“In 2008, digital represented 12pc of our revenues,” said Ms Christie-Miller. “Print publishing represented 69pc and events 19pc. Today, print is 38pc, events are 40pc and digital is 22pc.”

Where’s the money? It’s not in writing, whether digital or in print, it’s in events. I’ll come back to this.

But should writers take money for ‘product placement?’

One issue is that the boundaries between advertising and ‘art’ have been fuzzy for a while, way back there was that ‘romance’ that was done as part of a series of coffee adverts (Nescafe was it?)

And look at Meercats! Advertising hasn’t done them any harm

I know there have been times when people have said to me that the adverts are the only thing on telly worth watching.

So perhaps we’re moving back to patronage. You want your chapel ceiling painting; who are you going to call?

You splash out serious money and you get this. (Eventually)


OK so it’s perhaps a bit exclusive and not everybody can see it all at once, but eventually word leaks out and the great unwashed get to stare at it as well


We have a problem. There seems to be a long term trend. You see, if the actual viewers/readers aren’t willing to pay for books, or music or whatever and expect stuff cheap, then somebody has to fund it; because otherwise the best stuff won’t happen.

Great writers who could turn out good stuff will end up working overtime to be able to afford the family holiday/help pay off the mortgage/whatever, rather than writing another book, because whereas ten years ago, that book made a contribution to the family finances, now writing it is just dead time. A luxury you allow yourself when you have a bit of free time and the kids don’t need chauffeuring somewhere.

So what can we do?
Well musicians have it easy, they can do live performances. Everybody likes a good gig, and if you’re lucky you might make a few quid extra selling a couple of CDs you had made.

The problem is, whenever I’ve heard of people wanting authors to do readings, they’re not expecting to pay them, because they assume that the author will perform free, ‘because they’ve got a book to sell.’

So perhaps William Boyd has squared the circle. Perhaps he has spotted the way forward. A friend of mine who is an erotic novelist has already been selling ‘bespoke fiction.’ He has occasionally been commissioned to write ‘one off’ stories which will never be published but will exist only for the person who has commissioned them.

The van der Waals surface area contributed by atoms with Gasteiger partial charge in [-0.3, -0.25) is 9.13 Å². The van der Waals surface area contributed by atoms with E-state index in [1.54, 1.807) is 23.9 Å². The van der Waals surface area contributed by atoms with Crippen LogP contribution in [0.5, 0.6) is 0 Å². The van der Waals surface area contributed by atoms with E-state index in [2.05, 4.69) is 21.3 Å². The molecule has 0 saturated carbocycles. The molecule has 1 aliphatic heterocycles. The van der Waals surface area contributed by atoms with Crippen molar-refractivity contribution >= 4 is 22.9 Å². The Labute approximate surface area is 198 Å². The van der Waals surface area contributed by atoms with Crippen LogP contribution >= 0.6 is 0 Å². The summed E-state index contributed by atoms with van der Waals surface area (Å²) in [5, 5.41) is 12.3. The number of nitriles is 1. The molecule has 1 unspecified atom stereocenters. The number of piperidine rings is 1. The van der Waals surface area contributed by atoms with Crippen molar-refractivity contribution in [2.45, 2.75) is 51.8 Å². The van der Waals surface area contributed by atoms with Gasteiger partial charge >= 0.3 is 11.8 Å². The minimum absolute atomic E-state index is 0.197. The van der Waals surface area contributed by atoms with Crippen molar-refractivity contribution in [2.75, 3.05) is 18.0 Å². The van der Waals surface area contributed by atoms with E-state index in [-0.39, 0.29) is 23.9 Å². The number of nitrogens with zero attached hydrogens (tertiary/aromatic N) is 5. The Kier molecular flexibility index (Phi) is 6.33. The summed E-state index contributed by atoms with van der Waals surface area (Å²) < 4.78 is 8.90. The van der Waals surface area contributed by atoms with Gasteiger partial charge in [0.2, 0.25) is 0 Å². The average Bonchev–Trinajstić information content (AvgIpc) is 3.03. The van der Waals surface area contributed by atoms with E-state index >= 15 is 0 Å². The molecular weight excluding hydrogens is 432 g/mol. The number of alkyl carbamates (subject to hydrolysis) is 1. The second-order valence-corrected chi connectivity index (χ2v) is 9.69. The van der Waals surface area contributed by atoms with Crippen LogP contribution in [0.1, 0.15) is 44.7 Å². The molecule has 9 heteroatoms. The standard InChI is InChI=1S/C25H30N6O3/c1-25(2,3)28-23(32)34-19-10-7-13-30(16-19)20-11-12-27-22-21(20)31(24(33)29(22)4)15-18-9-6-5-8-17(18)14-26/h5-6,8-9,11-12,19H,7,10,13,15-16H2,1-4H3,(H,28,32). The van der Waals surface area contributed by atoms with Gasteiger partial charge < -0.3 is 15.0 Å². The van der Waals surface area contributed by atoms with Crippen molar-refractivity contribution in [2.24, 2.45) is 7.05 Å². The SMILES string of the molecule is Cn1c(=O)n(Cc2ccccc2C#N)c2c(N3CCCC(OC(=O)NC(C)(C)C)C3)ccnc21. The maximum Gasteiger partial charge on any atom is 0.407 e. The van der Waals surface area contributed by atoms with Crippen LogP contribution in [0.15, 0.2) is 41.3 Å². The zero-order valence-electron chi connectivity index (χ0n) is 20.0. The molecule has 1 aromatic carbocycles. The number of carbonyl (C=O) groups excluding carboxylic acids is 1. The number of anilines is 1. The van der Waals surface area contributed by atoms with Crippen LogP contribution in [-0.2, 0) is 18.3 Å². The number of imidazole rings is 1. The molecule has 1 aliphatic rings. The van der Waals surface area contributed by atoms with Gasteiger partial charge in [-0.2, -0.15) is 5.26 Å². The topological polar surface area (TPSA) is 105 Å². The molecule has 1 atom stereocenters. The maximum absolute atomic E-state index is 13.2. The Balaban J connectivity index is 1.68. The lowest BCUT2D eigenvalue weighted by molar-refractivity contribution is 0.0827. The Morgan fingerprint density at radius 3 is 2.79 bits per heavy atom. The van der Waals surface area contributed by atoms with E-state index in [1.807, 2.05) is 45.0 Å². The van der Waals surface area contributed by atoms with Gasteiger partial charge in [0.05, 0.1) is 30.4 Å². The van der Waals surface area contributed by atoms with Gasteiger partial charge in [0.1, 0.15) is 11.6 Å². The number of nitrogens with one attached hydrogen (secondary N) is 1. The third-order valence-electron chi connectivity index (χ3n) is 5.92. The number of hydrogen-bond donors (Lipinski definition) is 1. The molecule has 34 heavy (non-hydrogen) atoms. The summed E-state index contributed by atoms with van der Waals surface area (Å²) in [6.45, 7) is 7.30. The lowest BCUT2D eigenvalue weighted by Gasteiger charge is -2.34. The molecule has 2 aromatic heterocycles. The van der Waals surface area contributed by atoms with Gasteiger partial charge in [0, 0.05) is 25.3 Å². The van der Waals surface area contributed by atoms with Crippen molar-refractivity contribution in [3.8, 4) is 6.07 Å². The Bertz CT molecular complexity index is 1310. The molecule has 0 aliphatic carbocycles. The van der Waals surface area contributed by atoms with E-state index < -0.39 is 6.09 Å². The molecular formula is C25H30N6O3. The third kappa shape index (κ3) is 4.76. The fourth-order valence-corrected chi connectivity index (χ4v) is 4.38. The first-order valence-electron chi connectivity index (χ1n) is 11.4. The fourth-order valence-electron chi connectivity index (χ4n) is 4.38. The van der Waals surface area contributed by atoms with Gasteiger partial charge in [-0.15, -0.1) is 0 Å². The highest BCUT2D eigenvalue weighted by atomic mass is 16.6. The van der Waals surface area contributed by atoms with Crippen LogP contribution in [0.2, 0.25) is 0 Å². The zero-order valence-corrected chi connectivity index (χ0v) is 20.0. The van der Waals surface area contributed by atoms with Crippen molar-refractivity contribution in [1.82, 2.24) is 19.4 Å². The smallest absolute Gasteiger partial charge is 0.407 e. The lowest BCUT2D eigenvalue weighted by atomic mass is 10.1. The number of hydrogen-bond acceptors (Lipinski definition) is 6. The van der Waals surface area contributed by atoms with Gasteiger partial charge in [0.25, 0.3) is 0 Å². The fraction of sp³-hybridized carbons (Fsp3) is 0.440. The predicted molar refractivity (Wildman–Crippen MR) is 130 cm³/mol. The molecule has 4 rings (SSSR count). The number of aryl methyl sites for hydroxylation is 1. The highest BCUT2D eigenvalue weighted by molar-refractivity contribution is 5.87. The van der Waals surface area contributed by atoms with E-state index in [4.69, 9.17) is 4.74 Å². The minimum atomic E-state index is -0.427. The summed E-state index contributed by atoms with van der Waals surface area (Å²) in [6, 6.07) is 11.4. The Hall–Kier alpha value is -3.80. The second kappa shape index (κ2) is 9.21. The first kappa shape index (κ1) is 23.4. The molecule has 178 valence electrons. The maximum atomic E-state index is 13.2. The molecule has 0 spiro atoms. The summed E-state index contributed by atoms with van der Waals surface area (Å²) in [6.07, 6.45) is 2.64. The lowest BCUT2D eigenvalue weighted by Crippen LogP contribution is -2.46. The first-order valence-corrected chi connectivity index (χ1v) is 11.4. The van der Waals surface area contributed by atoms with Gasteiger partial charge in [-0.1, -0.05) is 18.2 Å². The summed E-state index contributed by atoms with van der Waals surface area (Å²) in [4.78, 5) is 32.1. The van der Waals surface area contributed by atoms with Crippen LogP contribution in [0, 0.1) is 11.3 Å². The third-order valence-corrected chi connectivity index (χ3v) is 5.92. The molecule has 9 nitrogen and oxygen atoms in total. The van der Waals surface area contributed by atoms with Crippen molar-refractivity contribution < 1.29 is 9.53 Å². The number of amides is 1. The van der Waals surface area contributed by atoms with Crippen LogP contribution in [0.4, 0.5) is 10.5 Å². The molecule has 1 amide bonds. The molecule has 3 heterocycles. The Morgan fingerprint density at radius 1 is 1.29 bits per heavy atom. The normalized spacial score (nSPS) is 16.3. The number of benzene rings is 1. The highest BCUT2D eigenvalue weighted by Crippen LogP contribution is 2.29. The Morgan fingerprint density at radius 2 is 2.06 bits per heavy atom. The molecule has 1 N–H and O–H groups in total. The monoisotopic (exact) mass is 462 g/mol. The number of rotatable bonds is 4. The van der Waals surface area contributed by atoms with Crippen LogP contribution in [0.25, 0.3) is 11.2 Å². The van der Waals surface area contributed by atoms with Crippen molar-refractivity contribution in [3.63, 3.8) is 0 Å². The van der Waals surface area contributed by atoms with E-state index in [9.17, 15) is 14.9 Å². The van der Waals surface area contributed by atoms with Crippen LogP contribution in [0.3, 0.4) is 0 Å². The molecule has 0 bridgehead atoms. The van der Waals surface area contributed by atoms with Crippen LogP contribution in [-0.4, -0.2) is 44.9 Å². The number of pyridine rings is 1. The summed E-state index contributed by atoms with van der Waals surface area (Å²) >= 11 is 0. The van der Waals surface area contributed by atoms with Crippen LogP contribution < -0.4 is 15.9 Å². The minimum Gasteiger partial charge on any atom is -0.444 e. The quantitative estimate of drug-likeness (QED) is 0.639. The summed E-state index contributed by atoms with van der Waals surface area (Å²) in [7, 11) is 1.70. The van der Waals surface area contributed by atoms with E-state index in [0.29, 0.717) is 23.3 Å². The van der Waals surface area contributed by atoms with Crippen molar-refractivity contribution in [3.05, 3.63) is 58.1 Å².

I could do that. At my standard freelance rate, you can have your own fantasy or SF book for £200 per thousand words! Throw in an extra twenty quid and we’d probably be able to get it done as a print on demand hardback for you. OK so it isn’t the Sistine chapel but it’s an art work entirely of your own.

And then there’s the whole field of events. I said I’d get back to this topic didn’t I. Well rather than writing the book, or in parallel with writing the book, for discerning clients, we would offer not merely ‘Swords for a Dead Lady’


but perhaps ‘An evening with Benor Dorfinngil.’

And they thought product placement was getting a writer into something of an ethical dilemma!


If you’ve not met Benor, then perhaps you really ought to read this?

As a reviewer said, “These are four excellent short stories introducing the early days of Benor. Each tale pulses with humour as the well-drawn characters engage in various adventures. Each story features great dialogue, lots of good food, wine and ale, all taking place in a believable and well-drawn world where the streets pulse with life. The reader gets a powerful sense of being there in a real world with real people going about their real lives.

I look forward to reading the next book and wish I’d read this one far sooner.”

Move along, nothing so see.


A few thoughts from writers. “A blank piece of paper is God’s way of telling us how hard it to be God.”

– Sidney Sheldon

“I have been successful probably because I have always realized that I knew nothing about writing and have merely tried to tell an interesting story entertainingly.”

– Edgar Rice Burroughs

“People on the outside think there’s something magical about writing, that you go up in the attic at midnight and cast the bones and come down in the morning with a story, but it isn’t like that. You sit in back of the typewriter and you work, and that’s all there is to it.”

– Harlan Ellison